On Line Conservation Commission Applications
REMEMBER TO TURN OFF YOUR POP-UP BLOCKER TO VIEW DOCUMENTS WHEN USING PERMITEYES
To create an application on PermitEyes
- register on PermitEyes
- create a new application
- verify your desired hearing date: Conservation Commission's Meeting Schedule including Filing Deadlines.
- Conservation Commission Meetings Webpage
The Conservation Commission's Comprehensive Permitting Guide provides you with guidance to register as a new user, create an application, upload documents, and understand the regulations and requirements.
Below are a few quick links within the documentCLICK HERE
ACCESS YOUR PREVIOUSLY SUBMITTED APPLICATION ON PERMITEYES, CLICK HERE,
Easton Trails is a new interactive map showing all open space parcels in town - weather managed by a town department, state or private conservation group - as well as trail head, parking and the actual trail map. For more information go to our Conservation Lands webpage.
The Easton Conservation Commission voted on January 6, 2020 to modify the existing wetlands regulations Chapter 503 of the Easton Code book - specifically fees (C. 503-24) , maintenance of certain stormwater basins (503-7), term extenions (503-8), and vernal pool performance standards (503-13).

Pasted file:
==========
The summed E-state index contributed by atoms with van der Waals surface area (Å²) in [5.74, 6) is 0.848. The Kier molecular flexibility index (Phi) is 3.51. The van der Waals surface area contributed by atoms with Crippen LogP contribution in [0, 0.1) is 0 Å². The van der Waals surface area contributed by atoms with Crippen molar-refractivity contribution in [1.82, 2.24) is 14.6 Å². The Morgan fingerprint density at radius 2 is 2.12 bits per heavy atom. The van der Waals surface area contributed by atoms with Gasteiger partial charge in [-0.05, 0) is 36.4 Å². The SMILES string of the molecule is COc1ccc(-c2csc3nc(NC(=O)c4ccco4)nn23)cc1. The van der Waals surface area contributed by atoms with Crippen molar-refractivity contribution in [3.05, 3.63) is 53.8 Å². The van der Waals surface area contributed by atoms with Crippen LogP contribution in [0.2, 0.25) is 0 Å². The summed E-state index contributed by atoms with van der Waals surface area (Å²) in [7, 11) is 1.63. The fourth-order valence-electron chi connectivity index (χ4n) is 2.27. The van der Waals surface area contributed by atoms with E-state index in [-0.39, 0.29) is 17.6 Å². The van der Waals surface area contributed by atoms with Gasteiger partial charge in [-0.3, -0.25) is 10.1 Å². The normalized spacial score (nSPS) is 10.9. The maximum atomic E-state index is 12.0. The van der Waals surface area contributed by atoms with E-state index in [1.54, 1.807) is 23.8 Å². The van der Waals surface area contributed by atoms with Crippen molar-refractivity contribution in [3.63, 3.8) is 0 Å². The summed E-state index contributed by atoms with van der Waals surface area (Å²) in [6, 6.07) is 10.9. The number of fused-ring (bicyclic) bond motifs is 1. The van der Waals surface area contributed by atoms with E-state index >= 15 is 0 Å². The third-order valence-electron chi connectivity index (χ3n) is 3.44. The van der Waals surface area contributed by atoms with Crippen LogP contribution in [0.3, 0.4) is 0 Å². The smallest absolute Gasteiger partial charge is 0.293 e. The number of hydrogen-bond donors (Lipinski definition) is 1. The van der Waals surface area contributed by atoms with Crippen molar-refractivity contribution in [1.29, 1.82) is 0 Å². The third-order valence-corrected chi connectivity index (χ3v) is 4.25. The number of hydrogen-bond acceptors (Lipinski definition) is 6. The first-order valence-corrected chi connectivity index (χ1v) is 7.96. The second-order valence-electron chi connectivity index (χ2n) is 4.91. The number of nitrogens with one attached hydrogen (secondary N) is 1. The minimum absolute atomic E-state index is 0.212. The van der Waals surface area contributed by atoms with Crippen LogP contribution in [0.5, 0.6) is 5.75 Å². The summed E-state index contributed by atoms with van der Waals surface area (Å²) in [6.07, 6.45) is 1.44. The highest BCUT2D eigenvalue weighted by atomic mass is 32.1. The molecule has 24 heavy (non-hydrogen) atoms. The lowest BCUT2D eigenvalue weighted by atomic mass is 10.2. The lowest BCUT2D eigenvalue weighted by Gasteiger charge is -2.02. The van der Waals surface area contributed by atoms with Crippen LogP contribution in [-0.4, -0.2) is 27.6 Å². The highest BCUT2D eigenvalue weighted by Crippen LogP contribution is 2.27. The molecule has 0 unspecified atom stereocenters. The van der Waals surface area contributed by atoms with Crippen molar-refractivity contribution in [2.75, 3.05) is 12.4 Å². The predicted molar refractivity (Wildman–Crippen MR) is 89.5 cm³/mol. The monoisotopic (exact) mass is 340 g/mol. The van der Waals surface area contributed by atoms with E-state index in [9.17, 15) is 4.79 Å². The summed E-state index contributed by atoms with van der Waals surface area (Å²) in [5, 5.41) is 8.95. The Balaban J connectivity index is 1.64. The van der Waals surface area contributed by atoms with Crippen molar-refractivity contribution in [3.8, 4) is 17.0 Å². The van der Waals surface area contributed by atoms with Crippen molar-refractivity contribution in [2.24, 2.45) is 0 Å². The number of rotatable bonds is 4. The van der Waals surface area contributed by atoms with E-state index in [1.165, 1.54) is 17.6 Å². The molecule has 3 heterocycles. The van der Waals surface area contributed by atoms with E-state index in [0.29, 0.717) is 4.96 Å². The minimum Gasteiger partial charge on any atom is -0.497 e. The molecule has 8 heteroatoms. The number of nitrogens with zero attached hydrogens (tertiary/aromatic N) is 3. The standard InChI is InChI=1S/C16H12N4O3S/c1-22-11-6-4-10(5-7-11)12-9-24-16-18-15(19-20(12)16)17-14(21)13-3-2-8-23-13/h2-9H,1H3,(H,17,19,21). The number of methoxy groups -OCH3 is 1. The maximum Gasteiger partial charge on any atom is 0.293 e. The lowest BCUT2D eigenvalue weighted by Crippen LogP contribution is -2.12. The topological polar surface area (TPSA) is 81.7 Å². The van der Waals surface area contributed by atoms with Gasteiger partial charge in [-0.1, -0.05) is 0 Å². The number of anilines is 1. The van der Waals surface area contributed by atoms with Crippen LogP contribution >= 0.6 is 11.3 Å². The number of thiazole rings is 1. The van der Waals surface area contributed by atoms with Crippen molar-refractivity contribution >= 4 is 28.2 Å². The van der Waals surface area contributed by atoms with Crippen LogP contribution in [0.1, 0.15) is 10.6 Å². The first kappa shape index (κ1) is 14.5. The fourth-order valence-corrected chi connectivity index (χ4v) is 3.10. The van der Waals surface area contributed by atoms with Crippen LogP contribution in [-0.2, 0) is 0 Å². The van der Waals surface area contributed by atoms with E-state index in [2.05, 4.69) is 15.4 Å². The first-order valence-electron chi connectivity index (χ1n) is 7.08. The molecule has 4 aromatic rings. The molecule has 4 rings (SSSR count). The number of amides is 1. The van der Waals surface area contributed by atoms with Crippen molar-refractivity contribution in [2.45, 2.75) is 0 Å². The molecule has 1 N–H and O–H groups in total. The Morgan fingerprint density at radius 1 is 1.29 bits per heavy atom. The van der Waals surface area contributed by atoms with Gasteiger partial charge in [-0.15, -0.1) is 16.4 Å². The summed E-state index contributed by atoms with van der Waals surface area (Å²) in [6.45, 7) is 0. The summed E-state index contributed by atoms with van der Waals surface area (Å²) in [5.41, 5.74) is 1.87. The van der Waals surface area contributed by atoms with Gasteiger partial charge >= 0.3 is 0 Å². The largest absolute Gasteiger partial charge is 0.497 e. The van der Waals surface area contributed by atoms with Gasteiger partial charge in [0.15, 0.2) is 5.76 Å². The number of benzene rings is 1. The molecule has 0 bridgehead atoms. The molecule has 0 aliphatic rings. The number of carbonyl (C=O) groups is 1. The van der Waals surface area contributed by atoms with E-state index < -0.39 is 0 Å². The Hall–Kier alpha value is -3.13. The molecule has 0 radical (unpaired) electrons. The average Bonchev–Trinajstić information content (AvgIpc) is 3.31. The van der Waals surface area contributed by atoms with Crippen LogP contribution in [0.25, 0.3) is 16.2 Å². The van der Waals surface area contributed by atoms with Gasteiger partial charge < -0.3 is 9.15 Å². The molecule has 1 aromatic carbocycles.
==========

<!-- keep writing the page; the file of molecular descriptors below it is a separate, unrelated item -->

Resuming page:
Conservation Commission Members:
The Climate Change Assessment (MVP) Plan summarizes the findings of public workshops on how Easton can respond to natural hazards like flooding, changing seasonality, and extreme temperatures.
|Rory Kallfelz||Chair||June 30, 2023|
|John Thomas||Member||June 30, 2023|
|Michael Spadea||Vice Chair||June 30, 2022|
|Carol Lundeen||Member||June 30, 2022|
|VACANT||Member||June 30, 2021|
Conservation commissions were established in 1957 under Massachusetts General Law which gave the cities and towns the authority to promote, develop and protect natural resources, including wetlands. An integral part of the Easton’s Department of Planning & Economic Development, the Conservation Commission administers and enforces state laws and town bylaws affecting wetland resources. The Commission owns and manages over 3,000 acres of open space in Easton and works with individuals and groups concerned with natural resource protection.